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Figure 1.
Diagnostic algorithm for initial evaluation of patients with suspected pulmonary embolism.

Plus and minus signs indicate positive and negative test results, respectively. DVT = deep venous thrombosis; PE = pulmonary embolism; VQ = ventilation-perfusion lung scan.

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Grahic Jump Location
Figure 2.
Algorithm for patients with suspected pulmonary embolism.dd

Plus and minus signs indicate positive and negative test results, respectively. * Two patients had pulmonary embolism diagnosed according to high-probability ventilation-perfusion scanning, which had been done despite a negative -dimer test result. † Deep venous thrombosis on day 46. ‡ Deep venous thrombosis on day 11 in a patient with high clinical pretest probability. § One patient had no -dimer testing and showed pulmonary embolism on spiral computed tomography. CT = computed tomography; DVT = deep venous thrombosis; PE = pulmonary embolism; VQ = ventilation-perfusion lung scan.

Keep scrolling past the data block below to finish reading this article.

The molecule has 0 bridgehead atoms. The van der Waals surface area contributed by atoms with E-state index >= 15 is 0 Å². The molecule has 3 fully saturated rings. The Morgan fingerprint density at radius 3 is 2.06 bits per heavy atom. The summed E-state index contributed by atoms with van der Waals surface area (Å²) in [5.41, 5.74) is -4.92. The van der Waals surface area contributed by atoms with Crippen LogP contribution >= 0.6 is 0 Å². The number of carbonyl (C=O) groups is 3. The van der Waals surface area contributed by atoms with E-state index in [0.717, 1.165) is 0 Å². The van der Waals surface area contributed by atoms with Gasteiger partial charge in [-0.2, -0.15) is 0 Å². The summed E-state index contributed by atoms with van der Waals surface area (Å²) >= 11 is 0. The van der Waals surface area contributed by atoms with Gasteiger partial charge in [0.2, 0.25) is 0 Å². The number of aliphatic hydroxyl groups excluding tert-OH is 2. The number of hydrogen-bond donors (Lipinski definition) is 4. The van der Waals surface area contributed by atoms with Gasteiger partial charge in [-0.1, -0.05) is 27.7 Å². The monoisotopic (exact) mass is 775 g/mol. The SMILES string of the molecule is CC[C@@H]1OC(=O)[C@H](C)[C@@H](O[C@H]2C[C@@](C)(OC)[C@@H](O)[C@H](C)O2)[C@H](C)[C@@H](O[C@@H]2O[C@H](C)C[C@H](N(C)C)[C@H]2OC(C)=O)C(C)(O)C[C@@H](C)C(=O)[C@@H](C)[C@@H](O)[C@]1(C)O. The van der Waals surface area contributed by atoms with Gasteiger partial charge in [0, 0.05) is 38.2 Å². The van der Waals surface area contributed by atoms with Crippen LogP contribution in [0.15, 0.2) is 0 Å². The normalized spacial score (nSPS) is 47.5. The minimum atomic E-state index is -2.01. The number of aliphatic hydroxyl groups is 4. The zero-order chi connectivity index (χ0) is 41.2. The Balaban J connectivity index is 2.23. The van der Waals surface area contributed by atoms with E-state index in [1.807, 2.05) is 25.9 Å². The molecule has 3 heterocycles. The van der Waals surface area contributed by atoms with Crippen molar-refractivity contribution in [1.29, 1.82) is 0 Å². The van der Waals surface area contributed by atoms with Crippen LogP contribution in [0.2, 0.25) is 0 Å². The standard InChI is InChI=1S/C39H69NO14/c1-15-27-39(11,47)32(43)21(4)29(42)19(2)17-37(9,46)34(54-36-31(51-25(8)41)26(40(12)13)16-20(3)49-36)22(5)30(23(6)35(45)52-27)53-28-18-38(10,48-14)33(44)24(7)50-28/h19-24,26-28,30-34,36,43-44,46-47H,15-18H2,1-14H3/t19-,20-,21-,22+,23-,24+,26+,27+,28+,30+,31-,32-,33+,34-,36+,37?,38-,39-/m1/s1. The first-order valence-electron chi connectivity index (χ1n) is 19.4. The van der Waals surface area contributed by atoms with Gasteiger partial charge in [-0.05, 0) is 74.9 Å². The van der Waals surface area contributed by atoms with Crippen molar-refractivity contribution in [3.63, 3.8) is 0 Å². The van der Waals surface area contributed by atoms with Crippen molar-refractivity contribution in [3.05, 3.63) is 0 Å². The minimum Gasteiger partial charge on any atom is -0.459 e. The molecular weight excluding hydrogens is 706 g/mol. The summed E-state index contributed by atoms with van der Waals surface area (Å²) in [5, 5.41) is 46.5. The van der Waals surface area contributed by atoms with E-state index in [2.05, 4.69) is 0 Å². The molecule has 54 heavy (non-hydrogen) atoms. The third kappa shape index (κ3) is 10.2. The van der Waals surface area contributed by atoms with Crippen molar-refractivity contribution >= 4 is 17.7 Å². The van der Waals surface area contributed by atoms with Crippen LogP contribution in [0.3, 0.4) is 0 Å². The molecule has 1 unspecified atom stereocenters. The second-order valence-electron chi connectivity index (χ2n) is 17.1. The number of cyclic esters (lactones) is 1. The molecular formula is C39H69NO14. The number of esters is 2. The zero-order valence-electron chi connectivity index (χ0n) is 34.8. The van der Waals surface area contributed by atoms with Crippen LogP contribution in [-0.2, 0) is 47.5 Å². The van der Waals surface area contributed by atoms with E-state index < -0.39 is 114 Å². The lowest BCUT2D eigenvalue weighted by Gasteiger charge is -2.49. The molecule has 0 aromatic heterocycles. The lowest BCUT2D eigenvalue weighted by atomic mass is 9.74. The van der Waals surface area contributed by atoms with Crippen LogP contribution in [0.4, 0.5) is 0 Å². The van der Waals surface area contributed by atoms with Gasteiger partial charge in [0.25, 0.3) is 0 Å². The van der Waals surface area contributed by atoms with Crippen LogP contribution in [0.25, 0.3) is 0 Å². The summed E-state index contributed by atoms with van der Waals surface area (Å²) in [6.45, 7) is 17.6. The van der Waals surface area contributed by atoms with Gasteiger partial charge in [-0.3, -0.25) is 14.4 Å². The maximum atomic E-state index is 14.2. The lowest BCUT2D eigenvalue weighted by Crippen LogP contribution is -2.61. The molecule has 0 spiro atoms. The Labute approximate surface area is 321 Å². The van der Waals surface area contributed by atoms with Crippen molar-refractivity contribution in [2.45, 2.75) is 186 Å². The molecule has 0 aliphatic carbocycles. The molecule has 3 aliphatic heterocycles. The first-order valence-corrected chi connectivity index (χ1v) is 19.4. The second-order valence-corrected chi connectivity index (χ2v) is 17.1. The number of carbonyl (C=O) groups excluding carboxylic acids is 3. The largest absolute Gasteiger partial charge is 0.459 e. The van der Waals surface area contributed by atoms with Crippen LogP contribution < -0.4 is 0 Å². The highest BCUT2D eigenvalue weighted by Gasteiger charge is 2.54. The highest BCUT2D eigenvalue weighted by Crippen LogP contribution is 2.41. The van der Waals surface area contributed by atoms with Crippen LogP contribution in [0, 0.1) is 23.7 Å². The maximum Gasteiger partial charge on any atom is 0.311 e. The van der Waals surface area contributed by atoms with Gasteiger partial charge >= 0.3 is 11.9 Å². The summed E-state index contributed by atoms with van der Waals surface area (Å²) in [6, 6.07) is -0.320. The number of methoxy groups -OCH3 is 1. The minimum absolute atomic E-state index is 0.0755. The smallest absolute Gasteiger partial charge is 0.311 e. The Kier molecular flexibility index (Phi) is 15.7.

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Summary for Patients

Improving the Diagnosis of Pulmonary Embolism in the Emergency Department

The summary below is from the full report titled “Excluding Pulmonary Embolism at the Bedside without Diagnostic Imaging: Management of Patients with Suspected Pulmonary Embolism Presenting to the Emergency Department by Using a Simple Clinical Model and d-dimer.” It is in the 17 July 2001 issue of Annals of Internal Medicine (volume 135, pages 98-107). The authors are PS Wells, DR Anderson, M Rodger, I Stiell, JF Dreyer, D Barnes, M Forgie, G Kovacs, J Ward, and MJ Kovacs.